The placing of Mother and Jack and Famer Ferdinand Hudson (separated only by Saved by the Bell) is perhaps designed to accentuate their commonality; ‘Mother and Jack’ is about imminent loss and ‘Farmer Ferdinand Hudson’ its aftermath.  The placing of the tracks minimises the damage of the foreshortened ‘Farmer Ferdinand Hudson’ making it onto the album in preference to the twelve minute grandeur of Hudson Fallen Wind which would have told the story in its entirety.

Saved by the Bell

From the opening piano chord, Side 2 opener Saved by the Bell is magisterial, an obvious standout single.  There is a rightness to the sound from the very start.

It’s nice to hear Robin’s acoustic guitar over the orchestral opening and there are some stirring manouveres from the cellos.  Maurice provides backing vocals as well as bass and piano.  I can hear now the similarities with I Started a Joke both musically and lyrically and this fine song has grown on me considerably.

David Meyer is quite right to point out that Robin’s compositional and vocal style – especially in its unfettered form as here – relates to early 60s singers such as Roy Orbison.  On the face of it, the lyrics seem almost banal yet they constantly hint at a great untold grief behind or beyond the surface.  This ambiguity is a source of intrigue behind a number of tracks on Robin’s Reign.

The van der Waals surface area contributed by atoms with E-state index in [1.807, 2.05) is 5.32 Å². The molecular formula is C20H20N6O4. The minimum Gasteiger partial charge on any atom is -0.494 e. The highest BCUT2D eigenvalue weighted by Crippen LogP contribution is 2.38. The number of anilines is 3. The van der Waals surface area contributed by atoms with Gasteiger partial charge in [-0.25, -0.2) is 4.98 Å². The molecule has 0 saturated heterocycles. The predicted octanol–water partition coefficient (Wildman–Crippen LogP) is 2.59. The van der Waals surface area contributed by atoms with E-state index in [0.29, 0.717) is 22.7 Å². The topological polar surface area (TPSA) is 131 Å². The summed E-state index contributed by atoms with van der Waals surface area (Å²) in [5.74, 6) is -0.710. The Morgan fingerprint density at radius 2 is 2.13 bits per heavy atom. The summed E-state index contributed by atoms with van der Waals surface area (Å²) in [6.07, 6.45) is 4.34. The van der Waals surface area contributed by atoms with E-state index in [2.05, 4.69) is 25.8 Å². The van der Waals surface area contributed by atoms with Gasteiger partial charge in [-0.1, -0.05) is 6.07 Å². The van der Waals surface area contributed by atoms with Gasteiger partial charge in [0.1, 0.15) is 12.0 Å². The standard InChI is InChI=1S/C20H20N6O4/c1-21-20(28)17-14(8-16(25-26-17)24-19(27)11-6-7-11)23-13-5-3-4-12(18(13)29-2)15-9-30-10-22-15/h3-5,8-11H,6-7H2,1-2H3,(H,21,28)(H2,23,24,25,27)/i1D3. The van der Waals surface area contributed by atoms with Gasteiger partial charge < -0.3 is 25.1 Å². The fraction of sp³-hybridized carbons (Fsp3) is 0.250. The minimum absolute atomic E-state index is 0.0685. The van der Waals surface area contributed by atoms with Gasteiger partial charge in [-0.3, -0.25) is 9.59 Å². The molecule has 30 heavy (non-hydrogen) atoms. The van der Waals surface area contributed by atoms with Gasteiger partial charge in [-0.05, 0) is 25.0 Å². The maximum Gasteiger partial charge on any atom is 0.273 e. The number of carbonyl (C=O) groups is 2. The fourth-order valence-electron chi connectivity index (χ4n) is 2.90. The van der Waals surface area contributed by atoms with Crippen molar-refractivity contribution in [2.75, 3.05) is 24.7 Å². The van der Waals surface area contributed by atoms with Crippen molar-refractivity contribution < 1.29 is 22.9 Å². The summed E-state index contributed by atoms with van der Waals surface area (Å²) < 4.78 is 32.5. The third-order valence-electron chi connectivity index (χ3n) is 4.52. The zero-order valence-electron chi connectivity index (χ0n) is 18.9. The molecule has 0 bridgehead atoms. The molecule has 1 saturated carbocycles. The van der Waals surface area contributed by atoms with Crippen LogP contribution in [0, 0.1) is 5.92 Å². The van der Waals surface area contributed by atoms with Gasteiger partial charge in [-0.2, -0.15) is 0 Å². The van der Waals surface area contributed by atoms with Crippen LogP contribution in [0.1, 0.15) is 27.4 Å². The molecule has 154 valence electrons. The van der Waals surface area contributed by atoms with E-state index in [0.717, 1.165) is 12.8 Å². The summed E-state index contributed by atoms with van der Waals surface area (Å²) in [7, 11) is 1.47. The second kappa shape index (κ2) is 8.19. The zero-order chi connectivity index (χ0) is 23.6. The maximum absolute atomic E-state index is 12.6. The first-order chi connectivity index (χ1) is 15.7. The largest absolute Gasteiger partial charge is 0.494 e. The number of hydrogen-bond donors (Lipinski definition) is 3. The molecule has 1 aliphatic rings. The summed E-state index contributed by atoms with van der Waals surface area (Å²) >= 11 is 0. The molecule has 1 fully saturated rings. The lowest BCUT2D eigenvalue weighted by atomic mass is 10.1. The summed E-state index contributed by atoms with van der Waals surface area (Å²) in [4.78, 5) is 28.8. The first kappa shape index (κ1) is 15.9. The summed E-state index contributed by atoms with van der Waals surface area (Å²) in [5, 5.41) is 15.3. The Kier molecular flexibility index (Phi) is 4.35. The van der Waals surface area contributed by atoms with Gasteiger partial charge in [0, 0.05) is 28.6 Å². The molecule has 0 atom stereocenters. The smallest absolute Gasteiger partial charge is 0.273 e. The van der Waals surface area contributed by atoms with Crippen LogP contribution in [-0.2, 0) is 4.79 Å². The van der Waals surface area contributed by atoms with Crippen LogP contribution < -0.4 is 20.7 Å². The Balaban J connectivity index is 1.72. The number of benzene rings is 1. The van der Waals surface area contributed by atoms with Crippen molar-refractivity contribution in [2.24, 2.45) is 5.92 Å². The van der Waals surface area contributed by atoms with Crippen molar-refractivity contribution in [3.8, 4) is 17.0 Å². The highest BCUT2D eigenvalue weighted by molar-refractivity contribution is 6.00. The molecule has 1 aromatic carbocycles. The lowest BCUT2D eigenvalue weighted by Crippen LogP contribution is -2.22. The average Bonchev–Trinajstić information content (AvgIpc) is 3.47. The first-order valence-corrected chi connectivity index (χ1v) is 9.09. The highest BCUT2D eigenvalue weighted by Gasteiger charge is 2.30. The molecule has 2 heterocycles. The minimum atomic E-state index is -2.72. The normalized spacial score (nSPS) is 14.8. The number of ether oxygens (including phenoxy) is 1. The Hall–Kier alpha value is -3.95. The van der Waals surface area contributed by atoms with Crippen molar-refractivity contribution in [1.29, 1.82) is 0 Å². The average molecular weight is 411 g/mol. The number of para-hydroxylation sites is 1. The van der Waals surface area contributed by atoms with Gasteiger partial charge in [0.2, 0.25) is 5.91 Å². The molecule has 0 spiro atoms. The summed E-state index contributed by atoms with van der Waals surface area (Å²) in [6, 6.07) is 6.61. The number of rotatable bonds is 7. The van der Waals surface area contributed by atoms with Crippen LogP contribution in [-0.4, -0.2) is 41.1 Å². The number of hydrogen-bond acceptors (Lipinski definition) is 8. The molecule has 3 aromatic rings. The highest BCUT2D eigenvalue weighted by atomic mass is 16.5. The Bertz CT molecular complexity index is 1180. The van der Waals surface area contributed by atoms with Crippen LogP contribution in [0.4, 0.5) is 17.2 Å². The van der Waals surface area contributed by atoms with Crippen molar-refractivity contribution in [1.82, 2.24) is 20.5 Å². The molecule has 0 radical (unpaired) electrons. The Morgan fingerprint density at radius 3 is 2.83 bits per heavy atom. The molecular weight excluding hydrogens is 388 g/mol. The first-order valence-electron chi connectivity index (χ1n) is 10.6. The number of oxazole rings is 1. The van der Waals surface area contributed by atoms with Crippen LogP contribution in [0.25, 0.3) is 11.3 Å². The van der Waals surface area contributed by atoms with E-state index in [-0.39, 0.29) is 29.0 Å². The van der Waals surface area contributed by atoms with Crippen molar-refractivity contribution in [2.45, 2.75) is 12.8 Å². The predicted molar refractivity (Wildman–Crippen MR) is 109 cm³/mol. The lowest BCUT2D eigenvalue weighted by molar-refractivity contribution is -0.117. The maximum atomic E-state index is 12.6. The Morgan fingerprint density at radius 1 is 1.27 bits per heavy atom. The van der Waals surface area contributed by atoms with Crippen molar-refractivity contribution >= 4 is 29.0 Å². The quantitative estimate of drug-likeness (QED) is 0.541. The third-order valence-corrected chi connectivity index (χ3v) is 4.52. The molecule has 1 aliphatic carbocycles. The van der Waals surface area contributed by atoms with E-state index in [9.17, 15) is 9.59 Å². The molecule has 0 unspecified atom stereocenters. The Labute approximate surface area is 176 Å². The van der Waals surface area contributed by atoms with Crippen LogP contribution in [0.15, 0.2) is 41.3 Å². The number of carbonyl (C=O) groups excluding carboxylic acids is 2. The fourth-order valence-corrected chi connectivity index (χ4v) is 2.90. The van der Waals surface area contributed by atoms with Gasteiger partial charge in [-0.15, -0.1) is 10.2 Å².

‘Saved by the Bell’ is at the core of Robin’s Reign and its placing underlines the sense that the album is gathering in strength and impact.

Saved by the Bell (b/w Mother and Jack) competed with the Bee Gees hugely inferior Don’t Forget to Remember yet both singles made it to No 2 in the UK whilst reaching only the lower reaches of the Top 100 in the US.

Weekend

Like Give Me a Smile, Weekend is putting on a show of good cheer, hiding the sadness within which can be heard as an endearing plea to be loved – ‘I’m yours to borrow tomorrow good friend’.